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Breast, fat necrosis, mammography, ultrasonography, MRI
Fat necrosis is a benign inflammatory process which can involve adipose tissue anywhere in the body. A previous history of trauma or surgery may or may not be present. Information about the clinical and radiological appearance of this lesion is very important because it can mimic breast cancer.
In this article, we review the features of fat necrosis in different imaging modalities including mammography, ultrasound, and magnetic resonance imaging (MRI), and compare them with histopathologic findings; then, we try to provide a logical approach for fat necrosis management.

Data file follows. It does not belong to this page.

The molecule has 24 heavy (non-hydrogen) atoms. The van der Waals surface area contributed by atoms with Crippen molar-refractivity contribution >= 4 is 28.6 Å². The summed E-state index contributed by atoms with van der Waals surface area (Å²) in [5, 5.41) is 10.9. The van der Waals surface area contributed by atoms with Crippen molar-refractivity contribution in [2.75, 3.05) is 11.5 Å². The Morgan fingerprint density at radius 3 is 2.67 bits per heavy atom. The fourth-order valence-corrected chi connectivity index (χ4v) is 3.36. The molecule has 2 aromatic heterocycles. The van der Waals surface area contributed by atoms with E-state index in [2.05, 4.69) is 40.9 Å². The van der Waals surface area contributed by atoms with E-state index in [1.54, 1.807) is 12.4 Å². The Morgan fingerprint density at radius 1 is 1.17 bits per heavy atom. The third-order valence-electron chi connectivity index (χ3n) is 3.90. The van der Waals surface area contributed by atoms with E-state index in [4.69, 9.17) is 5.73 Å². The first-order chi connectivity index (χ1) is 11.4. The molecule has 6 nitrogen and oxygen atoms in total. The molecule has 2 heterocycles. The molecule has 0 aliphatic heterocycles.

The appearance of fat necrosis at imaging is variable from definitely benign type to highly suspicious for malignancy. The specificity of mammography is higher than that of ultrasonography; therefore, for a definite diagnosis of fat necrosis, emphasis should be mainly based on mammography rather than ultrasonography.
Finally, fat necrosis is not a common disease; however, regarding unusual and atypical findings in different imaging modalities, differentiation from a cancer may be difficult, especially in patients with a previous history of malignancy. Therefore, a multimodality approach is required for a definite diagnosis.
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